The hotel may be almost a century old but it has gracefully jumped into the 21st century. Modern comforts are present throughout the hotel: Haute couture shops with modern window displays bring you back to the present day. Even Pierre Hermé, the world-famous Parisian pastry chef, has opened shop here. On each floor, the corridors are lined with black and white photographs of Moroccan men and women in all sorts of sceneries, taking you on a journey to the heart of the country. The sumptuous rooms, ranging from classic to suites, and exceptional suites to private riads, are all decorated in a Moroccan style, with intricately patterned wall tiles, internal lattice-wood screens, gilded mirrors and colourful mosaic-tiled floors. Large bay windows lead onto private balconies with big armchairs, where you can sit with a glass of chilled rosé as you look out onto the gardens and the mountains. The marble bathrooms feel like a mini hammam, with an alcove mosaic shower, a large standalone bathtub and a Moroccan-style window. The larger rooms even have a walk-in closet.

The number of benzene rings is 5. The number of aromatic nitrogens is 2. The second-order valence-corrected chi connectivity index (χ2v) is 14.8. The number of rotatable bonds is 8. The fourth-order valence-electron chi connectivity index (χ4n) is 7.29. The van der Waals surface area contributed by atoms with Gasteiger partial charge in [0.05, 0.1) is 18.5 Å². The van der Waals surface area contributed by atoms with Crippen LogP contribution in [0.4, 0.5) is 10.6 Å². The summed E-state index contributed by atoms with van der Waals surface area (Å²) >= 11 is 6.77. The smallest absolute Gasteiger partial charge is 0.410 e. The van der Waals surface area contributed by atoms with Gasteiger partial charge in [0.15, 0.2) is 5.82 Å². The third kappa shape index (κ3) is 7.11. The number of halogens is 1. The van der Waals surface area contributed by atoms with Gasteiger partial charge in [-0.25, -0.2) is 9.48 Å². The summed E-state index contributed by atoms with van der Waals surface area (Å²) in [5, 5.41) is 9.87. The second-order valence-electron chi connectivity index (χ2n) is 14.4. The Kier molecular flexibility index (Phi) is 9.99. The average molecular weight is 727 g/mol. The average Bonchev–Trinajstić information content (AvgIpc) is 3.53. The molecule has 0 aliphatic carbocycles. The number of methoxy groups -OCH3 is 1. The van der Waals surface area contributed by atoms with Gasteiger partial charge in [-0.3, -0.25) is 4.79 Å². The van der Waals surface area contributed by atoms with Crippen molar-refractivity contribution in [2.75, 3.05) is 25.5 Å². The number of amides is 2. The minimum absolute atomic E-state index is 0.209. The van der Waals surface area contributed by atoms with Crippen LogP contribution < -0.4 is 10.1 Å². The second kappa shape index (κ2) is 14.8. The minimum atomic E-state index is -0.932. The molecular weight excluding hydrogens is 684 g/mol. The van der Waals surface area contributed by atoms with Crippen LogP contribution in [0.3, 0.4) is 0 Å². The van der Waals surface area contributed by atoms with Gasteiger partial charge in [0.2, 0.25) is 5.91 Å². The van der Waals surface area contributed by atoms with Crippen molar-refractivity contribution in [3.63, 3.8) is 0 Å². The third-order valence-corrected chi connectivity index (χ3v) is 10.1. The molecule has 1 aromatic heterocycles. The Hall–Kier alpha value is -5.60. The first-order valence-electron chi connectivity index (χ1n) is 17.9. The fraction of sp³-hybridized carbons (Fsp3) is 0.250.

As if the hotel’s decoration doesn’t arouse our senses sufficiently, there is a whole other sensorial universe to be discovered: the spa. This enchanting 2,500sqm space offers a traditional hammam, massage rooms, steam bath and pool, where touch, sound and smell come together to tantalise the body. The spa’s indoor pool, which was once one of the hotel’s restaurants, is the perfect location for a dream photoshoot: large mosaic-covered pillars and white arches surround the turquoise pool underneath a hand-painted wooden ceiling and skylight. At the back, a “goddess bed” awaits with its white oversized cushions. The outdoor pool is equally stunning, but in a very different style. A large minimalistic square, surrounded by tall palm trees and greenery, features an “island” from which four large palm-trees keep a watchful eye over bathers.